The representation of childhood in the novel, The Road by Cormac McCarthy is important to many of the themes throughout the novel. The representation of childhood shapes the meaning of the work as a whole by conveying the innocence of youth, tribulation of youth, and effectively contrasting youth and adult-hood.
Throughout the novel the wasteland through which the man and the boy travel is devoid of innocence. This is apparent through the criminal groups and savage actions taken upon others such as when the trapped people tied in the cellar of the house which sits in front of a row of heads on sticks are encountered. One of the only things which still possesses innocence is the boy. Despite being born during the apocalypses, the boy still possesses the attribute of innocence children have whilst young. Throughout the novel the boy does not take any violent actions against anyone and actually is quite charitable. This action of giving is observed when he lavishes goods to the old blind man despite his father’s objection. The boy also constantly asks if him and the man are still the good guys. This consistent need for reassurance furthers his innocence through his want to not become like the violent men he and his father constantly encounter. The boy, as a beacon of innocence in a world devoid of it, conveys the idea in the novel that just because things have gone bad does not mean one must sink to villainous acts such as murder.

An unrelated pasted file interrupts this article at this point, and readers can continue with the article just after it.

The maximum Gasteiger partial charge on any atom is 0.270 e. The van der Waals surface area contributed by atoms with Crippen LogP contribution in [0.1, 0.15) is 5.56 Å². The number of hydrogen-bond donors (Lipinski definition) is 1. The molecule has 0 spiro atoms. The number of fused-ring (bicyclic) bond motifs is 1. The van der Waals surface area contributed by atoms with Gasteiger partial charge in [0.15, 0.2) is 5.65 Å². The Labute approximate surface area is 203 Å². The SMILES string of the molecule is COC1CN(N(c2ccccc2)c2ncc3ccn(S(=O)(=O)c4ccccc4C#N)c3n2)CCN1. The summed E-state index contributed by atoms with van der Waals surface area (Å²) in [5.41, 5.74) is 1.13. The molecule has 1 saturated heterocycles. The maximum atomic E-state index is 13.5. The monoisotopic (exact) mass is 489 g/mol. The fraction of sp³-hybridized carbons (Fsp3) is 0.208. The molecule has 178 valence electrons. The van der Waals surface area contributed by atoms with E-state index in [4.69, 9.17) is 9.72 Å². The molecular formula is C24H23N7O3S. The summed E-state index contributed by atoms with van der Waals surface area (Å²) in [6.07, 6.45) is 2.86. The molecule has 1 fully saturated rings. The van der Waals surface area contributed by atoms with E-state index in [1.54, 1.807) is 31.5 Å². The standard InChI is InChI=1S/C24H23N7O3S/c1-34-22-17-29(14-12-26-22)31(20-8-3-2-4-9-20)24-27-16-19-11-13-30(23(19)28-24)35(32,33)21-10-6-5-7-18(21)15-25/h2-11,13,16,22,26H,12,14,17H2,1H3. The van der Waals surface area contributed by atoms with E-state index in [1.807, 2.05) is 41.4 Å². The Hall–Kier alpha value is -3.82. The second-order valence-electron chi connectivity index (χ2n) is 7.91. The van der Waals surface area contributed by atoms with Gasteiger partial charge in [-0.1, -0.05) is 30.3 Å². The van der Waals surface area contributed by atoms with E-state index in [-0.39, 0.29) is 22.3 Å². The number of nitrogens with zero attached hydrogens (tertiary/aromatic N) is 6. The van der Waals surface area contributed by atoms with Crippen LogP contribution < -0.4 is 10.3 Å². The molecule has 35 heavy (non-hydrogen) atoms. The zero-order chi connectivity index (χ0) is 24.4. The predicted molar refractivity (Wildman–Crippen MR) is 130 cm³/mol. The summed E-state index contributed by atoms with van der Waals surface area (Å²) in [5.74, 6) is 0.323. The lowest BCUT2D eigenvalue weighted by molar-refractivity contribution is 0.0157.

The tribulation of youth also shapes the meaning of the work as a whole. This highlights the idea that nobody is safe. The boy experiences tribulations not often common to children such as being held at knife-point. The intense levels of tribulation he faces convey the need to quickly grow up. The man is aware of this and shows it on multiple occasions such as when he leaves the boy alone with the gun to protect himself. The idea the novel is conveying is that there is almost no such thing as youth in the traditional sense, like the man remembers it. The tribulations the boy goes through are not only foreign to most children but are also not common for most adults. The novel pushes the idea that youth is gone and all that remain are people trying to survive.
The novel also contrasts youth and adulthood to shape the meaning of the work. The boy and the man are foils of one another. The boy is often afraid, skittish, and requires more care while the man is brave, calm, and puts his son before himself. This dynamic between the boy and the man continues throughout most of the novel. However, roles quickly begin to change as the man becomes more ill and the boy does more for himself. The boy becomes more of a caretaker for his father by making sure he is warm by a fire and bundled with blankets. When the man finally dies, the boy becomes more like the man. He becomes more caring by ensuring the man is covered with a blanket after he dies and even stands up to the new man in the way of questioning him and the use of his pistol. The author utilizes this dynamic change to convey the changes everyone must go through as a part of the process of growing up. It shows that despite this major loss, the boy is strong enough to keep going and the meaning of love is shown through this change.